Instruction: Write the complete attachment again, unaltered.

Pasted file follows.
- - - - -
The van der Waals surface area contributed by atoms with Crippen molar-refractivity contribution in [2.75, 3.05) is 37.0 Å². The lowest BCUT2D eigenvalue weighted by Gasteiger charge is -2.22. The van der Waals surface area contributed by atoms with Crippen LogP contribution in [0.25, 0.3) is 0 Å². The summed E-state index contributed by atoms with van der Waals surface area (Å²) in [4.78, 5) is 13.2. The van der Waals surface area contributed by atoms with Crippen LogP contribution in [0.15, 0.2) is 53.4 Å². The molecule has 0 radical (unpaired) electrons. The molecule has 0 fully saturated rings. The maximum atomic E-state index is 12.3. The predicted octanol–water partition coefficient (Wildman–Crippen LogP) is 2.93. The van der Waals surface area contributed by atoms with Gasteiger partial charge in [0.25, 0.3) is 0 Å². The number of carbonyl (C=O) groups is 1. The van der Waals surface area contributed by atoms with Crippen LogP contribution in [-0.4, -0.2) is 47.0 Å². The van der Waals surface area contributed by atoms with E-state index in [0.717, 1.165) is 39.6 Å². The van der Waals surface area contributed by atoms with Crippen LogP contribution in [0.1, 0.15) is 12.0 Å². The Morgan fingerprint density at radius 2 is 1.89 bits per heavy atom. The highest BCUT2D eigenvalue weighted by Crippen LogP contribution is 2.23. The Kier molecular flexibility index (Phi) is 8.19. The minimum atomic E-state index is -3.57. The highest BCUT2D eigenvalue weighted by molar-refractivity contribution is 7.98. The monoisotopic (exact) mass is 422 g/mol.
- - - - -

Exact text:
The van der Waals surface area contributed by atoms with Crippen molar-refractivity contribution in [2.75, 3.05) is 37.0 Å². The lowest BCUT2D eigenvalue weighted by Gasteiger charge is -2.22. The van der Waals surface area contributed by atoms with Crippen LogP contribution in [0.25, 0.3) is 0 Å². The summed E-state index contributed by atoms with van der Waals surface area (Å²) in [4.78, 5) is 13.2. The van der Waals surface area contributed by atoms with Crippen LogP contribution in [0.15, 0.2) is 53.4 Å². The molecule has 0 radical (unpaired) electrons. The molecule has 0 fully saturated rings. The maximum atomic E-state index is 12.3. The predicted octanol–water partition coefficient (Wildman–Crippen LogP) is 2.93. The van der Waals surface area contributed by atoms with Gasteiger partial charge in [0.25, 0.3) is 0 Å². The number of carbonyl (C=O) groups is 1. The van der Waals surface area contributed by atoms with Crippen LogP contribution in [-0.4, -0.2) is 47.0 Å². The van der Waals surface area contributed by atoms with E-state index in [0.717, 1.165) is 39.6 Å². The van der Waals surface area contributed by atoms with Crippen LogP contribution in [0.1, 0.15) is 12.0 Å². The Morgan fingerprint density at radius 2 is 1.89 bits per heavy atom. The highest BCUT2D eigenvalue weighted by Crippen LogP contribution is 2.23. The Kier molecular flexibility index (Phi) is 8.19. The minimum atomic E-state index is -3.57. The highest BCUT2D eigenvalue weighted by molar-refractivity contribution is 7.98. The monoisotopic (exact) mass is 422 g/mol.